We believe that the time is ripe to develop a standardized technology that enables collaborative open source communities to govern themselves in a flexible, transparent, accountable, and verifiable manner.
At its core governance is a protocol shared between the members of a group to make decisions — on some subject or on governance itself — continuously over time.
To embody this definition into a technology, we view governance as a digital protocol shared amongst the contributors to a git repo, whose purpose is to arbitrate the decisions governing which code commits can be merged into a distinguished
main branch, representing the current state of the world.
We envision governance as an application-agnostic, public protocol which dictates how to make and record changes to a git source code repository. This protocol would ensure that the entire governance history of an open source project is embedded in the git history of the project itself in an immutable and verifiable manner.
Our aim is to develop tools that enable any community of non-expert git users to organize and conduct themselves according to application-specific governance logic of their own choosing, while providing the key promises of governance (transparency and accountability) generically and out-of-the-box.
We undertake this project today in collaboration with Glen Weyl (opens new window) (Founder of RadicalXChange (opens new window) and Audrey Tang (opens new window) (Minister of Digital Affairs of Taiwan).
This week Audrey and Glen unveiled (opens new window) an ambitious new effort, aiming to demonstrate and document "plural technologies" — how they have been used and can be used to build healthy, diverse and democratic communities. We at Protocol Labs are proud to be a technology partner in this innovative effort.
Audrey is a leader in open governance at scale in the real world. She has helped create a variety of systems for open governance and public discourse in Taiwan, based on open source technologies, community engagement and web3 infrastructure. Notably Audrey's Ministry of Digital Affairs is an active user of IPFS. Her efforts have made real impact ranging from citizen-driven policymaking to effective management of the COVID epidemic in Taiwan. These initiatives have resulted in the now-famous vTaiwan (opens new window) system and have earned Taiwan the status of most innovative digital democracy.
Glen is known for his pioneering work in the realm of technologies and mechanisms for building plural, inclusive and democratic communities. He has helped introduce and steward ideas like Quadratic Voting (opens new window), Quadratic Funding (opens new window), Soulbound Tokens (opens new window), and other architectural components of decentralized societies.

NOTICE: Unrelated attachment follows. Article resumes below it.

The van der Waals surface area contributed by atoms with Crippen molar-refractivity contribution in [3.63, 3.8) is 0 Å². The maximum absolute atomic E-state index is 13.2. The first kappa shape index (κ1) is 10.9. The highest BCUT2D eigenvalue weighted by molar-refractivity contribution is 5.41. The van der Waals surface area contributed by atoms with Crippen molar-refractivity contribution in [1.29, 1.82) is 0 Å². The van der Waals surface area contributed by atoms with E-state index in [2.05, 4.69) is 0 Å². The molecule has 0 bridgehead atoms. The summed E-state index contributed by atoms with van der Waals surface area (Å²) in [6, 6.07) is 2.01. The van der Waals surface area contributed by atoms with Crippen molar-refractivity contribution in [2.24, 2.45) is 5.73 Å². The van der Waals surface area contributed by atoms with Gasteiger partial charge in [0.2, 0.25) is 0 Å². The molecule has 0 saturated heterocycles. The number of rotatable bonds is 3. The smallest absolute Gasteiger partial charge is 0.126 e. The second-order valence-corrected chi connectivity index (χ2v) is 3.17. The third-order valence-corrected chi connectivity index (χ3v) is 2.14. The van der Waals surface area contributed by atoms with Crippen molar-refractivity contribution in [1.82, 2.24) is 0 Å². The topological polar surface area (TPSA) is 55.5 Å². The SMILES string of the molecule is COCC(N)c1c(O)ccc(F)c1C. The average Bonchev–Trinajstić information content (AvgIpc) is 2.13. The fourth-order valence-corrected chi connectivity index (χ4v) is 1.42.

Today Audrey and Glen are undertaking the project to document the blueprints for building plural communities in a book, whose writing will itself be a community effort supported by the same technologies and mechanisms that it describes.
Protocol Labs plans to contribute some key tools and protocols that will support this large collaborative community effort to create for the public good. We hope that a variety of our technologies will find impactful applications in the lifecycle of the book project. IPFS and Filecoin are ideal substrates for distribution, while impact- and hyper-certificates are promising new tools for memorializing and rewarding contributions.
While the scope of our contributions is yet to unfold in creative ways, we plan to undertake one significant new technology in support of the book: A new and practical take on governance for open source projects (opens new window).
Our hope is that this experiment will accomplish two technical goals. First, it will result in a practical and reusable framework for augmenting git-based code projects with governance. Second, it will demonstrate that sophisticated decentralized applications of significant scale can be built entirely on top of the git protocol and naming services (like IPNS, ENS or DNS).
Both of these goals have potentially very impactful consequences for the web3 ecosystem.
Our first goal is motivated by the observation that flexible and secure tools for source code governance could unlock new business models for building and maintaining technologies for the common good. Governance for open source projects today is mostly ad-hoc or informal, which inevitably poses frictions for large and diverse groups of contributors to form productive and fair cooperatives. We believe that standardizing the tools and workflows of governance will go a long way to enable new creative communities.
Our second goal aims to substantiate the observation that large and complex decentralized social applications can be built on top of two cheap and available-to-everyone substrates — git and naming services. We think this is a big deal, because it implies that the decentralized and plural versions of the staples of social networking (like messaging, emailing, tweeting, and so on) can be rebuilt and experimented with at a low cost by following this architectural paradigm.
We are excited to partner with Glen and Audrey to build the tooling needed to pursue their vision.